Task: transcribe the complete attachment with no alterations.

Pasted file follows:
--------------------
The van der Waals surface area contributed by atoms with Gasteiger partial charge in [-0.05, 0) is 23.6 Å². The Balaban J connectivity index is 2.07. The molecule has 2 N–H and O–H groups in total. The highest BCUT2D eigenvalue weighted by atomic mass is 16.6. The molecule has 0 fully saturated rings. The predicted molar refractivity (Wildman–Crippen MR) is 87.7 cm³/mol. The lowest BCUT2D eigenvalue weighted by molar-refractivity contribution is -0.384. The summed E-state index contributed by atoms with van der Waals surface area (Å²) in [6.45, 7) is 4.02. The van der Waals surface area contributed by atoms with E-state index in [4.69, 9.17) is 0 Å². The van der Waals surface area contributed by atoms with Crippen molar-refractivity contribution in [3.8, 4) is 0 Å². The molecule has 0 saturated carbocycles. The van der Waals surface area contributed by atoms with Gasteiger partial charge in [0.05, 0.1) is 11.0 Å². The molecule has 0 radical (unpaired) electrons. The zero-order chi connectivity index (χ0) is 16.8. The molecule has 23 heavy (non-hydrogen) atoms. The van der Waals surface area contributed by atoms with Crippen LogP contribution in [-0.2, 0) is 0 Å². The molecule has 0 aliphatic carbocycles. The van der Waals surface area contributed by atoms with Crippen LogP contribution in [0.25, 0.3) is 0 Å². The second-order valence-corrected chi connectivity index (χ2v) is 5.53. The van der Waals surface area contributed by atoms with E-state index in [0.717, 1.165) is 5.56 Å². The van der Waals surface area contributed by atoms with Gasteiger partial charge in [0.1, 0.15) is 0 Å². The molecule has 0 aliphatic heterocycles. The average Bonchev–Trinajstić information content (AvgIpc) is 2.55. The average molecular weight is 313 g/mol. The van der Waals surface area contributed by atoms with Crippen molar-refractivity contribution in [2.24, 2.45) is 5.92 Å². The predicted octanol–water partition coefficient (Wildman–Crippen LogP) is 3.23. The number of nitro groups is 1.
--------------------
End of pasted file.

The van der Waals surface area contributed by atoms with Gasteiger partial charge in [-0.05, 0) is 23.6 Å². The Balaban J connectivity index is 2.07. The molecule has 2 N–H and O–H groups in total. The highest BCUT2D eigenvalue weighted by atomic mass is 16.6. The molecule has 0 fully saturated rings. The predicted molar refractivity (Wildman–Crippen MR) is 87.7 cm³/mol. The lowest BCUT2D eigenvalue weighted by molar-refractivity contribution is -0.384. The summed E-state index contributed by atoms with van der Waals surface area (Å²) in [6.45, 7) is 4.02. The van der Waals surface area contributed by atoms with E-state index in [4.69, 9.17) is 0 Å². The van der Waals surface area contributed by atoms with Crippen molar-refractivity contribution in [3.8, 4) is 0 Å². The molecule has 0 saturated carbocycles. The van der Waals surface area contributed by atoms with Gasteiger partial charge in [0.05, 0.1) is 11.0 Å². The molecule has 0 radical (unpaired) electrons. The zero-order chi connectivity index (χ0) is 16.8. The molecule has 23 heavy (non-hydrogen) atoms. The van der Waals surface area contributed by atoms with Crippen LogP contribution in [-0.2, 0) is 0 Å². The molecule has 0 aliphatic carbocycles. The van der Waals surface area contributed by atoms with Crippen LogP contribution in [0.25, 0.3) is 0 Å². The second-order valence-corrected chi connectivity index (χ2v) is 5.53. The van der Waals surface area contributed by atoms with E-state index in [0.717, 1.165) is 5.56 Å². The van der Waals surface area contributed by atoms with Gasteiger partial charge in [0.1, 0.15) is 0 Å². The molecule has 0 aliphatic heterocycles. The average Bonchev–Trinajstić information content (AvgIpc) is 2.55. The average molecular weight is 313 g/mol. The van der Waals surface area contributed by atoms with Crippen molar-refractivity contribution in [2.24, 2.45) is 5.92 Å². The predicted octanol–water partition coefficient (Wildman–Crippen LogP) is 3.23. The number of nitro groups is 1.